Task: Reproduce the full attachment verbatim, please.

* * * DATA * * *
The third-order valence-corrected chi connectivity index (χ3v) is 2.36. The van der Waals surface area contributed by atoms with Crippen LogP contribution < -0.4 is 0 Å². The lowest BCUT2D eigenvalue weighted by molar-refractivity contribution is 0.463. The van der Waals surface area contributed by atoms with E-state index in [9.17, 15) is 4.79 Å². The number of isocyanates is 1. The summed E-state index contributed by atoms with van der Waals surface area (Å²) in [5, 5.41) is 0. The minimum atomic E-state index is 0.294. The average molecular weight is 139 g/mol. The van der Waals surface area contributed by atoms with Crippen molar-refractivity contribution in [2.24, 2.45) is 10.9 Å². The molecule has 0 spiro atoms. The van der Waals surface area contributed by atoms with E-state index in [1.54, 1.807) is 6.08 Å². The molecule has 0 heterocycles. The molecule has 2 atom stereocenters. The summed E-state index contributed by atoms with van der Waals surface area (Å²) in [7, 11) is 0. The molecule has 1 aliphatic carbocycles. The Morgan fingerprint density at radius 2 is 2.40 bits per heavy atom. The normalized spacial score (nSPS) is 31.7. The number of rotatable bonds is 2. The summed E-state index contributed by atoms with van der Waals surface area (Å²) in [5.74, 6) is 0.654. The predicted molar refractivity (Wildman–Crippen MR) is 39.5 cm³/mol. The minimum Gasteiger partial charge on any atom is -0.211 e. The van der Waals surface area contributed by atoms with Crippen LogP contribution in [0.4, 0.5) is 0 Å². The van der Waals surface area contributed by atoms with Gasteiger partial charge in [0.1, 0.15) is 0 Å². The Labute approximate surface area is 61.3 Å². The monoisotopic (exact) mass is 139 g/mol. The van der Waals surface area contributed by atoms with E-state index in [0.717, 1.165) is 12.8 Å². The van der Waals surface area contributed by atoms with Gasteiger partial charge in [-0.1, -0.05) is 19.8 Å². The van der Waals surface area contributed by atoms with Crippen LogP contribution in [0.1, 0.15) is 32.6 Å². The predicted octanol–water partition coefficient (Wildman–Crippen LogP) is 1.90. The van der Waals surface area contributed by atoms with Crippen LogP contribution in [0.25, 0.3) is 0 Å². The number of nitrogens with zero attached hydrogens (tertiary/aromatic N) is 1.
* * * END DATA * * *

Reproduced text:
The third-order valence-corrected chi connectivity index (χ3v) is 2.36. The van der Waals surface area contributed by atoms with Crippen LogP contribution < -0.4 is 0 Å². The lowest BCUT2D eigenvalue weighted by molar-refractivity contribution is 0.463. The van der Waals surface area contributed by atoms with E-state index in [9.17, 15) is 4.79 Å². The number of isocyanates is 1. The summed E-state index contributed by atoms with van der Waals surface area (Å²) in [5, 5.41) is 0. The minimum atomic E-state index is 0.294. The average molecular weight is 139 g/mol. The van der Waals surface area contributed by atoms with Crippen molar-refractivity contribution in [2.24, 2.45) is 10.9 Å². The molecule has 0 spiro atoms. The van der Waals surface area contributed by atoms with E-state index in [1.54, 1.807) is 6.08 Å². The molecule has 0 heterocycles. The molecule has 2 atom stereocenters. The summed E-state index contributed by atoms with van der Waals surface area (Å²) in [7, 11) is 0. The molecule has 1 aliphatic carbocycles. The Morgan fingerprint density at radius 2 is 2.40 bits per heavy atom. The normalized spacial score (nSPS) is 31.7. The number of rotatable bonds is 2. The summed E-state index contributed by atoms with van der Waals surface area (Å²) in [5.74, 6) is 0.654. The predicted molar refractivity (Wildman–Crippen MR) is 39.5 cm³/mol. The minimum Gasteiger partial charge on any atom is -0.211 e. The van der Waals surface area contributed by atoms with Crippen LogP contribution in [0.4, 0.5) is 0 Å². The van der Waals surface area contributed by atoms with Gasteiger partial charge in [0.1, 0.15) is 0 Å². The Labute approximate surface area is 61.3 Å². The monoisotopic (exact) mass is 139 g/mol. The van der Waals surface area contributed by atoms with E-state index in [0.717, 1.165) is 12.8 Å². The van der Waals surface area contributed by atoms with Gasteiger partial charge in [-0.1, -0.05) is 19.8 Å². The van der Waals surface area contributed by atoms with Crippen LogP contribution in [0.1, 0.15) is 32.6 Å². The predicted octanol–water partition coefficient (Wildman–Crippen LogP) is 1.90. The van der Waals surface area contributed by atoms with Crippen LogP contribution in [0.25, 0.3) is 0 Å². The number of nitrogens with zero attached hydrogens (tertiary/aromatic N) is 1.